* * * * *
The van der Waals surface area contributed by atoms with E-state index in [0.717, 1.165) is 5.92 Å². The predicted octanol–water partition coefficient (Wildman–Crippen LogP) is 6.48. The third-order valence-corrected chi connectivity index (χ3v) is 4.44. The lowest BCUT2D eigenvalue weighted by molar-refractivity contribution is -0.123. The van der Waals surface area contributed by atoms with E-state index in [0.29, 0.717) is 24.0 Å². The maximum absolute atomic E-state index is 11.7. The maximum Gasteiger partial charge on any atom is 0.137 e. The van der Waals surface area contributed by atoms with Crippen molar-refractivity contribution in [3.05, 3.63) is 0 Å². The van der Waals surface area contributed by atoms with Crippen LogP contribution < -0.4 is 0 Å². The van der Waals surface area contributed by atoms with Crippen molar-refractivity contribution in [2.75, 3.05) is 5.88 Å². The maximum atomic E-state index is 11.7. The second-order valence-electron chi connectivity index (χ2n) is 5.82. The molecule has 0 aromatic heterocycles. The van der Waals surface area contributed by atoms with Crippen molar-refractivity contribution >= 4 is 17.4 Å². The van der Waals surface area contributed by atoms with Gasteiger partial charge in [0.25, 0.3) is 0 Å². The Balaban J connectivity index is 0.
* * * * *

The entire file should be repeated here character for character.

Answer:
The van der Waals surface area contributed by atoms with E-state index in [0.717, 1.165) is 5.92 Å². The predicted octanol–water partition coefficient (Wildman–Crippen LogP) is 6.48. The third-order valence-corrected chi connectivity index (χ3v) is 4.44. The lowest BCUT2D eigenvalue weighted by molar-refractivity contribution is -0.123. The van der Waals surface area contributed by atoms with E-state index in [0.29, 0.717) is 24.0 Å². The maximum absolute atomic E-state index is 11.7. The maximum Gasteiger partial charge on any atom is 0.137 e. The van der Waals surface area contributed by atoms with Crippen molar-refractivity contribution in [3.05, 3.63) is 0 Å². The van der Waals surface area contributed by atoms with Crippen LogP contribution < -0.4 is 0 Å². The van der Waals surface area contributed by atoms with Crippen molar-refractivity contribution in [2.75, 3.05) is 5.88 Å². The maximum atomic E-state index is 11.7. The second-order valence-electron chi connectivity index (χ2n) is 5.82. The molecule has 0 aromatic heterocycles. The van der Waals surface area contributed by atoms with Crippen molar-refractivity contribution >= 4 is 17.4 Å². The van der Waals surface area contributed by atoms with Gasteiger partial charge in [0.25, 0.3) is 0 Å². The Balaban J connectivity index is 0.